If you have big families, a huge tall pot is a must to carry. You can make soup broth to cook once and generously share your neighbors!
5 Thai etiquettes you should know
We invent food based on local produce, culture, and weather.
Thailand connects both high mountain and sea level so this such a land can grow plenty of herbs, spices, vegetables, and fruits so well.
If you had an opportunity to visit there once, you would come back again JUST TO EAT.
Cooking Thai food is actually one of the family activities which means you can have fun with it. When I start cooking, I call my friends, mom in law, neighbors to give me a hand and help me taste it.
Thai people are easy-going, so you don’t have to worry much about the dining manner or inappropriate etiquette.
But if you’re afraid of someone will look at you as if you’re an alien from Mars, I have 3 Thai etiquettes you might want to consider.
We share food at dinner and we always pick the various type of dishes and different spicy levels.
Like many cultures, a family gets together to eat and share food, Thai people spend their time before bed cooking and eating together.
The chef should know how spicy each member can handle, so you can adjust the recipe according to what they prefer.
When I was in Thailand, my mom was the chef in our family and I was her assistant. We had 4-5 children (including me!), 4 adults and 2 elders, so she had to make 3 different spicy levels: not spicy, mild, and extremely spicy.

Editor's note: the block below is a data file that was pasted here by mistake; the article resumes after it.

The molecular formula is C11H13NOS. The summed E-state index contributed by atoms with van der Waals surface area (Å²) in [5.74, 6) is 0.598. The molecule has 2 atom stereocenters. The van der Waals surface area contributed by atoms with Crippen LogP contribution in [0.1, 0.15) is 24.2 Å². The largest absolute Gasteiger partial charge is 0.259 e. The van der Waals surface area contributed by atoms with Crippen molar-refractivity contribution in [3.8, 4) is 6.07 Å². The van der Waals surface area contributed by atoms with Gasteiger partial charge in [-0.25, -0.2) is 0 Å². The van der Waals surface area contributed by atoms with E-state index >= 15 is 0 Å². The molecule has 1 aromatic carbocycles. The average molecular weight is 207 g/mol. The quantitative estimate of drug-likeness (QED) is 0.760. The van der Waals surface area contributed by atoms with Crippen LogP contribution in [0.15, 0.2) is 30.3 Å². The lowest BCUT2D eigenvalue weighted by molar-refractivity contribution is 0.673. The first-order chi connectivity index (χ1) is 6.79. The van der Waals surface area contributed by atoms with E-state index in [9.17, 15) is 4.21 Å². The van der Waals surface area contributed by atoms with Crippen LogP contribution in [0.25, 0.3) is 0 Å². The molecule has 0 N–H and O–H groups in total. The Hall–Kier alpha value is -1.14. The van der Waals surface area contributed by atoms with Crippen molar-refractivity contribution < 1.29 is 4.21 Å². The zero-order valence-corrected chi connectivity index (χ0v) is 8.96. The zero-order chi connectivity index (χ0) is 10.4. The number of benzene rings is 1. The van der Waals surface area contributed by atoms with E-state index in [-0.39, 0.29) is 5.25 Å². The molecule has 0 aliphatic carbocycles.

Also, she cooked a variety of dishes:
- stir-fried morning glory
- pineapple curry with mussels
- Tom Yum soup with chicken wings
- shrimp paste chili sauce, and some fresh vegetables.
For the same reason, choose your dishes wisely when making a shared meal because Thai food is vibrant and complex in flavor. And, I even mix with other cuisines in my dinner sometimes.
2. Thai traditional etiquette is to eat rice as a main dish, food as side dishes so we use a spoon to scoop and a fork to guide into one bite
Thailand is the land of rice. Half of every bite is usually steamed rice. That’s why most Thai food is spicy. And we reduce the spiciness by adding more rice.
For example of Thai curry, we ladle the curry on the top of rice, mix it up, and scoop up to eat. So, you can control how much spicy sauce should blend in with rice, only add more rice when it comes too hot.
Therefore, if you’re tasting your food and it’s still bland, don’t be afraid to add more of everything to make it outstanding because you will need to eat with lots of rice anyway.
3. We always have spicy trays, condiments and sauces ready all the time.
For example, Prik Num Pla, seafood dipping sauce, chili flakes, chili oil paste, vinegar, and pepper, etc
When you visit any Thai restaurants near you, they surely have spicy trays for you to add spicier to your plate.
However, restaurants in Thailand set not only spices, but they have a whole seasoning tray for you such as sugar, fish sauce, vinegar, lime wedges, etc.
You might ask why they don’t season well in the first place!
In my opinion, Thai people might want to craft our own flavor every time to fit their personal preference.
And, that’s how Thai people eat it!
Grab, 9 recipes of most-used sauces and condiments in Thai food and start to cook Thai food in your kitchen today!
Let’s get cookin’